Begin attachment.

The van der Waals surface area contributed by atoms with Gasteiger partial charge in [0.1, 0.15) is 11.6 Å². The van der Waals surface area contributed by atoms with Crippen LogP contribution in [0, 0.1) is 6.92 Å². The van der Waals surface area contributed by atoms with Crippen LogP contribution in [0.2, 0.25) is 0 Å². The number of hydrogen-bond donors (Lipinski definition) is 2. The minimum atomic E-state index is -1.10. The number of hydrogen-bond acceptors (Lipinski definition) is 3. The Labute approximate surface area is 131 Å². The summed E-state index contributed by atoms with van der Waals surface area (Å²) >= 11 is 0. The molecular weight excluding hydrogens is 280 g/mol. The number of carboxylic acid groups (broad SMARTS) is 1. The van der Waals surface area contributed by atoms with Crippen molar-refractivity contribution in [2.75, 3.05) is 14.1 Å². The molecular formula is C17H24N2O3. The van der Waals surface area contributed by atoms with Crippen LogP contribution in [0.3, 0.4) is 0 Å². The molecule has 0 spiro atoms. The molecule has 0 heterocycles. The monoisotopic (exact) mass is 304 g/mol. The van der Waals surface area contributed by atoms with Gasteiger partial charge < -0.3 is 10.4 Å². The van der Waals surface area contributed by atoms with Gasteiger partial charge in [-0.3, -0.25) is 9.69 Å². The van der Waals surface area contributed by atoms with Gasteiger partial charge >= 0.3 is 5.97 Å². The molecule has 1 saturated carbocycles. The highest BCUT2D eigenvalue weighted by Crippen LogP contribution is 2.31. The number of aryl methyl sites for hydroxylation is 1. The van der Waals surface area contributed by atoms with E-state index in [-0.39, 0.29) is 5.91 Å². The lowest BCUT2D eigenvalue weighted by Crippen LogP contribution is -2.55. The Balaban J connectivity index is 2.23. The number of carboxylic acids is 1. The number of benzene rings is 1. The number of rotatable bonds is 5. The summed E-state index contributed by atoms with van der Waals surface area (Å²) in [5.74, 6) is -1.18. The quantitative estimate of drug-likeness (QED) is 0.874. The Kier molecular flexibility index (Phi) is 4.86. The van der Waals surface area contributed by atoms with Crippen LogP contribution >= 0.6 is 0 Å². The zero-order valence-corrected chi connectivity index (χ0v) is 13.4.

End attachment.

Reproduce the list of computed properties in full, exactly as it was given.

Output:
The van der Waals surface area contributed by atoms with Gasteiger partial charge in [0.1, 0.15) is 11.6 Å². The van der Waals surface area contributed by atoms with Crippen LogP contribution in [0, 0.1) is 6.92 Å². The van der Waals surface area contributed by atoms with Crippen LogP contribution in [0.2, 0.25) is 0 Å². The number of hydrogen-bond donors (Lipinski definition) is 2. The minimum atomic E-state index is -1.10. The number of hydrogen-bond acceptors (Lipinski definition) is 3. The Labute approximate surface area is 131 Å². The summed E-state index contributed by atoms with van der Waals surface area (Å²) >= 11 is 0. The molecular weight excluding hydrogens is 280 g/mol. The number of carboxylic acid groups (broad SMARTS) is 1. The van der Waals surface area contributed by atoms with Crippen molar-refractivity contribution in [2.75, 3.05) is 14.1 Å². The molecular formula is C17H24N2O3. The van der Waals surface area contributed by atoms with Crippen LogP contribution in [0.3, 0.4) is 0 Å². The molecule has 0 spiro atoms. The molecule has 0 heterocycles. The monoisotopic (exact) mass is 304 g/mol. The van der Waals surface area contributed by atoms with Gasteiger partial charge < -0.3 is 10.4 Å². The van der Waals surface area contributed by atoms with Gasteiger partial charge in [-0.3, -0.25) is 9.69 Å². The van der Waals surface area contributed by atoms with Gasteiger partial charge >= 0.3 is 5.97 Å². The molecule has 1 saturated carbocycles. The highest BCUT2D eigenvalue weighted by Crippen LogP contribution is 2.31. The number of aryl methyl sites for hydroxylation is 1. The van der Waals surface area contributed by atoms with E-state index in [-0.39, 0.29) is 5.91 Å². The lowest BCUT2D eigenvalue weighted by Crippen LogP contribution is -2.55. The Balaban J connectivity index is 2.23. The number of carboxylic acids is 1. The number of benzene rings is 1. The number of rotatable bonds is 5. The summed E-state index contributed by atoms with van der Waals surface area (Å²) in [5.74, 6) is -1.18. The quantitative estimate of drug-likeness (QED) is 0.874. The Kier molecular flexibility index (Phi) is 4.86. The van der Waals surface area contributed by atoms with Crippen LogP contribution >= 0.6 is 0 Å². The zero-order valence-corrected chi connectivity index (χ0v) is 13.4.